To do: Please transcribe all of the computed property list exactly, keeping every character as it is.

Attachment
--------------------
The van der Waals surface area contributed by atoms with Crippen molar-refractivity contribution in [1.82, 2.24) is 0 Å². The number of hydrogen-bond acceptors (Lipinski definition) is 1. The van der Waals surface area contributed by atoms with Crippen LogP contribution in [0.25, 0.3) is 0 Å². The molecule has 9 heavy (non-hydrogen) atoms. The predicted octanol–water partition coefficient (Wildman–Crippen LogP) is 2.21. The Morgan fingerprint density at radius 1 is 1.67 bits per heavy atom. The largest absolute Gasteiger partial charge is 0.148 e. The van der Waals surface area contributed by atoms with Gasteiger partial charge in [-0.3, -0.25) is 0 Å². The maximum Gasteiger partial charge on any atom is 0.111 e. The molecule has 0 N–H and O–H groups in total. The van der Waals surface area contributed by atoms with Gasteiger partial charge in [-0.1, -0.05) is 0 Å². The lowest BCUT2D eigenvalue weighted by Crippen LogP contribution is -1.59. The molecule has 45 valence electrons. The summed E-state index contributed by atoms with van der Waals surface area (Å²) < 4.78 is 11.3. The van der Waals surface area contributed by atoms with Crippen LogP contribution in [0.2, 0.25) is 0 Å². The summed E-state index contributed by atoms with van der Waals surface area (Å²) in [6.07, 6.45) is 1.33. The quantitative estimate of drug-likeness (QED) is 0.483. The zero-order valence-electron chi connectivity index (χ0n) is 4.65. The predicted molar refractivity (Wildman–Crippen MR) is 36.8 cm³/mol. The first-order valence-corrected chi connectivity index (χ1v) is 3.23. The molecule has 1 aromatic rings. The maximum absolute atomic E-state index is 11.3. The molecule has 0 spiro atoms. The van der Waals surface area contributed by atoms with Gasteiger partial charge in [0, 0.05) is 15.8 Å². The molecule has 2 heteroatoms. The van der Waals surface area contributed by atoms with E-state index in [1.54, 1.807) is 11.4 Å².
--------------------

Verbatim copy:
The van der Waals surface area contributed by atoms with Crippen molar-refractivity contribution in [1.82, 2.24) is 0 Å². The number of hydrogen-bond acceptors (Lipinski definition) is 1. The van der Waals surface area contributed by atoms with Crippen LogP contribution in [0.25, 0.3) is 0 Å². The molecule has 9 heavy (non-hydrogen) atoms. The predicted octanol–water partition coefficient (Wildman–Crippen LogP) is 2.21. The Morgan fingerprint density at radius 1 is 1.67 bits per heavy atom. The largest absolute Gasteiger partial charge is 0.148 e. The van der Waals surface area contributed by atoms with Gasteiger partial charge in [-0.3, -0.25) is 0 Å². The maximum Gasteiger partial charge on any atom is 0.111 e. The molecule has 0 N–H and O–H groups in total. The van der Waals surface area contributed by atoms with Gasteiger partial charge in [-0.1, -0.05) is 0 Å². The lowest BCUT2D eigenvalue weighted by Crippen LogP contribution is -1.59. The molecule has 45 valence electrons. The summed E-state index contributed by atoms with van der Waals surface area (Å²) < 4.78 is 11.3. The van der Waals surface area contributed by atoms with Crippen LogP contribution in [0.2, 0.25) is 0 Å². The summed E-state index contributed by atoms with van der Waals surface area (Å²) in [6.07, 6.45) is 1.33. The quantitative estimate of drug-likeness (QED) is 0.483. The zero-order valence-electron chi connectivity index (χ0n) is 4.65. The predicted molar refractivity (Wildman–Crippen MR) is 36.8 cm³/mol. The first-order valence-corrected chi connectivity index (χ1v) is 3.23. The molecule has 1 aromatic rings. The maximum absolute atomic E-state index is 11.3. The molecule has 0 spiro atoms. The van der Waals surface area contributed by atoms with Gasteiger partial charge in [0, 0.05) is 15.8 Å². The molecule has 2 heteroatoms. The van der Waals surface area contributed by atoms with E-state index in [1.54, 1.807) is 11.4 Å².